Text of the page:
In a unanimous decision, the U.S. Supreme Court has established a new standard requiring that collective bargaining agreements, including those that establish ERISA plans, be interpreted by using ordinary principles of contract law. The decision crushed an inference of vesting of retiree health benefits in the collective bargaining context that has been upheld by the U.S. Court of Appeals for the Sixth Circuit, in Cincinnati, for more than 30 years. That court’s “Yard-Man Inference” – after the name of the employer in the case – found an intent to vest for life certain collectively bargained retiree health care benefits absent language to the contrary in the bargaining agreement. M&G Polymers USA, LLC v. Tackett, No. 13-1010 (Jan. 26, 2015).

The Yard-Man case involved a 1974 collective bargaining agreement that stated that the employer “will provide” retiree health benefits for an unspecified duration. The company sought to eliminate these benefits after expiration of the agreement’s term, and the retirees filed suit to compel the company to continue the retiree benefits. While acknowledging the agreement was ambiguous as to the duration of the benefits, the Sixth Circuit ruled the employer had breached its contractual obligations by canceling the retiree health insurance. The Sixth Circuit explained, “When the parties contract for benefits which accrue upon achievement of retiree status, there is an inference that the parties likely intended those benefits to continue as long as the beneficiary remains a retiree.” International Union, United Auto, Aerospace & Agricultural Implement Workers of Am. v. Yard-Man, Inc., 716 F.2d 1476 (6th Cir. 1983).

Since that decision, the Sixth Circuit has adhered to the “Yard-Man Inference” while federal appeals courts in the First (Boston), Fourth (Richmond) and Eleventh (Atlanta) Circuits accepted it in varying degrees. Other circuits, however, flatly rejected it, holding that upon the expiration of a collective bargaining agreement that is silent on the vesting of retiree benefits, there should be a presumption against the vesting of retiree health benefits for life.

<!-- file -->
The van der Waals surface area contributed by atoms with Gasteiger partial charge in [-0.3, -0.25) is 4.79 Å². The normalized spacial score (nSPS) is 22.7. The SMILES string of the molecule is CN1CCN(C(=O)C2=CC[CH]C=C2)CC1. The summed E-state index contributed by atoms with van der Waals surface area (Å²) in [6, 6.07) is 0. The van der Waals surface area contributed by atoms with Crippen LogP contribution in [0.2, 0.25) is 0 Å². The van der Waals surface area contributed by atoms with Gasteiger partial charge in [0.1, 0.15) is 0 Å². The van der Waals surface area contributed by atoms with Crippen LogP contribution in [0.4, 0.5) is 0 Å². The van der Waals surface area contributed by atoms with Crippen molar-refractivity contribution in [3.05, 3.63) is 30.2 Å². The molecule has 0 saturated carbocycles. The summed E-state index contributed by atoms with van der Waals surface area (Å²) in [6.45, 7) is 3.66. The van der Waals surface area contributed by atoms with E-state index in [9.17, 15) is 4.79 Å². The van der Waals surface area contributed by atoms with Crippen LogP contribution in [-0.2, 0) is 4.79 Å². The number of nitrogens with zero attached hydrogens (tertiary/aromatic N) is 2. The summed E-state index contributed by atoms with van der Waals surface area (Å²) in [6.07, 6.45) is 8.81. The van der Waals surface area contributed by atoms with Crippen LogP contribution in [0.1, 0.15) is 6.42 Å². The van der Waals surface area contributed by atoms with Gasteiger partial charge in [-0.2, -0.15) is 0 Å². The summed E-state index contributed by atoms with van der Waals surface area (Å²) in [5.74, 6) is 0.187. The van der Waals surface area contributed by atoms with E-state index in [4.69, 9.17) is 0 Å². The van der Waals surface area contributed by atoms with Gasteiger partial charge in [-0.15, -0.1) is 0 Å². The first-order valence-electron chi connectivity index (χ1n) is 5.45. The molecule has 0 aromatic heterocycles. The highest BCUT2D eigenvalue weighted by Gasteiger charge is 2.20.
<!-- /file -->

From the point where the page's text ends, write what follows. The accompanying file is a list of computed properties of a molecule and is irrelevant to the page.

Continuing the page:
The agreement in the M&G Polymers case provided that certain retirees “will receive a full Company contribution toward the cost of [health care] benefits.” When the company reduced the contribution, the retirees sued, with the Sixth Circuit ultimately upholding a ruling in their favor.

In rejecting the Sixth Circuit’s position, the Supreme Court stated “collective bargaining agreements, including those establishing ERISA plans” must be interpreted “according to ordinary principles of contract law,” with which the inferences in the Yard-Man line of cases did not accord. The Court found the Sixth Circuit decision violated ordinary principles of contract law “by placing a thumb on the scale in favor of vested retiree benefits in all collective bargaining agreements,” which distorted the attempt to ascertain the intent of the parties.

For more on this decision, see “Ordinary Contract Principles Apply to Whether Retiree Health Benefits Survive Expired Bargaining Agreement” at www.jacksonlewis.com

Although the decision in M&G Polymers provides employers within the jurisdiction of the Sixth Circuit (Kentucky, Michigan, Ohio, and Tennessee) with an enhanced ability to defend class actions seeking to invalidate an employer’s reduction or elimination of collectively bargained retiree benefits, the issue of vested retiree benefits in a collective bargaining context still exists. Courts must apply ordinary contract principles to determine whether retiree health benefits survive the expiration of a collective bargaining agreement.

No rule requires that union contracts contain clear and express language showing the parties intended retiree benefits to vest; such intent also may arise from the implied terms of an expired agreement. Consequently, employers and counsel must be cautious and precise in negotiating and drafting provisions relating to retiree benefits. Preferably, express language that retiree benefits do not survive term expiration should be included, if that is intended. Employers must take care to avoid any language that could be susceptible to an interpretation (under ordinary principles of contract law) that the parties intended to provide for vested retiree benefits.